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Furthermore, Peetz has been described as “a leading opponent of free labour markets” by Gerard Jackson, who also strongly criticises the right-wing H.R. Nicholls Society in the very same article. In fact, Peetz’s industrial relations views have been promoted and endorsed in the Labor ‘e’ Herald. And union lefty Greg Combet has even offered the following glowing reference: “David Peetz’s research demonstrates clearly that individual contracts are the antithesis of modern, productive employment relationships”.
Peter Costello however has been slightly less flattering in his description of Peetz:
There we have, lining up with recommendations for further industrial relations reform in Australia, the OECD, the IMF and the Governor of the Reserve Bank. Who is lining up against further reform of economic matters in this country? We have an article written by the member for Lilley (Wayne Swan) in today’s Australian Financial Review… He quoted labour economist David Peetz in support of his proposition. I do not know David Peetz, but a very quick survey on this independent voice quoted by the member for Lilley finds that David Peetz, under the auspices of the ACTU, has been conducting research for the last 18 months into the experience and performance of union officials and delegates.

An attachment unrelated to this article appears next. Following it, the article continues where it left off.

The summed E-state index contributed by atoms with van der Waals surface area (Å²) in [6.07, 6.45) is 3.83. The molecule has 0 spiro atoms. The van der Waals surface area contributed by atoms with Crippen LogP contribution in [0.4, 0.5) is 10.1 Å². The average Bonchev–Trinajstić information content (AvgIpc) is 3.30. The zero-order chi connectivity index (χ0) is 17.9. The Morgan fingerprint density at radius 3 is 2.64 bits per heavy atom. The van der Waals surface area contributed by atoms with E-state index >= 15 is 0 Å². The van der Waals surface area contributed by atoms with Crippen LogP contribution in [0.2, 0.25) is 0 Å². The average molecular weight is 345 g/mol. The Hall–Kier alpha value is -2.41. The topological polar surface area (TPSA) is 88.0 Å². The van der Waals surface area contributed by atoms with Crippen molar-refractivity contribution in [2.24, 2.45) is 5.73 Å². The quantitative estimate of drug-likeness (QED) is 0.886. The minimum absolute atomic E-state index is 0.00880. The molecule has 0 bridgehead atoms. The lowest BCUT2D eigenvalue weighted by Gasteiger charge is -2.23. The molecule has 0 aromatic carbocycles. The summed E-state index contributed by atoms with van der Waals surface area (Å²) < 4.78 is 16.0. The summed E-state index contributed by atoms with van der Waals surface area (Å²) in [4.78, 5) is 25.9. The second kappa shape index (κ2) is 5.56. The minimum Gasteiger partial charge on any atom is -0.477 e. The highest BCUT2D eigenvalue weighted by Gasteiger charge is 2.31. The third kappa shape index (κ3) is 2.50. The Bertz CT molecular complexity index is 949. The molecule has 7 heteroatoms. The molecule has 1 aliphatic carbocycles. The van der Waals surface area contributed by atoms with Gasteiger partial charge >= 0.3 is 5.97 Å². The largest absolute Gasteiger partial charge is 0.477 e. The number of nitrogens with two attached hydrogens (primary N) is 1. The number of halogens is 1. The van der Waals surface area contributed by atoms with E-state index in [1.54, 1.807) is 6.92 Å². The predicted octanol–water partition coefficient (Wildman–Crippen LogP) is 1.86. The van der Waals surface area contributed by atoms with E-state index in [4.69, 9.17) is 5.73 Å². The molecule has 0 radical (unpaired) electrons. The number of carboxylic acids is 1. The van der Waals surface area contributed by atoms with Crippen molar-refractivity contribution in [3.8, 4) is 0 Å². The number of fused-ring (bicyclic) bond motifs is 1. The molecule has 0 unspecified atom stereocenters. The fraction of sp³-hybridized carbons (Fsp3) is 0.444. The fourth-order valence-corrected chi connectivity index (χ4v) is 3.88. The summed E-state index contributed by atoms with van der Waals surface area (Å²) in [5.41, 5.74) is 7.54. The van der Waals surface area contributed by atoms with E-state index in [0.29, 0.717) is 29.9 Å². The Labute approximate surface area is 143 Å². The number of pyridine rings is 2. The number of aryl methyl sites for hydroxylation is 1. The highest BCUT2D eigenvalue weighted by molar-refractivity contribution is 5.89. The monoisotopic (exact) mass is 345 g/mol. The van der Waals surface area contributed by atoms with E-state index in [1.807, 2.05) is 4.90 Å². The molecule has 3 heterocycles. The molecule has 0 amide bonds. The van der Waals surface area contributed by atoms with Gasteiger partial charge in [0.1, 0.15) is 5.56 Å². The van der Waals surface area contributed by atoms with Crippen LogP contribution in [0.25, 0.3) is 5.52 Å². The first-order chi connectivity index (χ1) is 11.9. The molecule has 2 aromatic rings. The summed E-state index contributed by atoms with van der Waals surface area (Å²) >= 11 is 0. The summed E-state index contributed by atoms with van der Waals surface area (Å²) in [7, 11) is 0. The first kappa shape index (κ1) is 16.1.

A search of the Workers Online magazine finds that David Peetz is described as its resident bard who writes poems for Workers Online… He sings songs that he himself writes, including one called You’re fired–which apparently is sung to the tune of Rawhide… Anyway, here is a question for the House of Representatives. Those in favour of economic reform are the OECD, the IMF and the Reserve Bank; those against are the member for Lilley and David Peetz. I wonder who would be the more reliable advisers on this particular matter. Would it be possible that David Peetz and Wayne Swan know what is better for the Australian industrial relations system than the OECD, the IMF and the Reserve Bank governor?
In another article, this time for Online Opinion, Peetz wrote that:
WorkChoices is not about increasing productivity or prosperity; rather, it is about increasing the power of those who already have the most power and resources, and in doing so taking power away from those who have the least, and from those who would challenge the power of the mighty.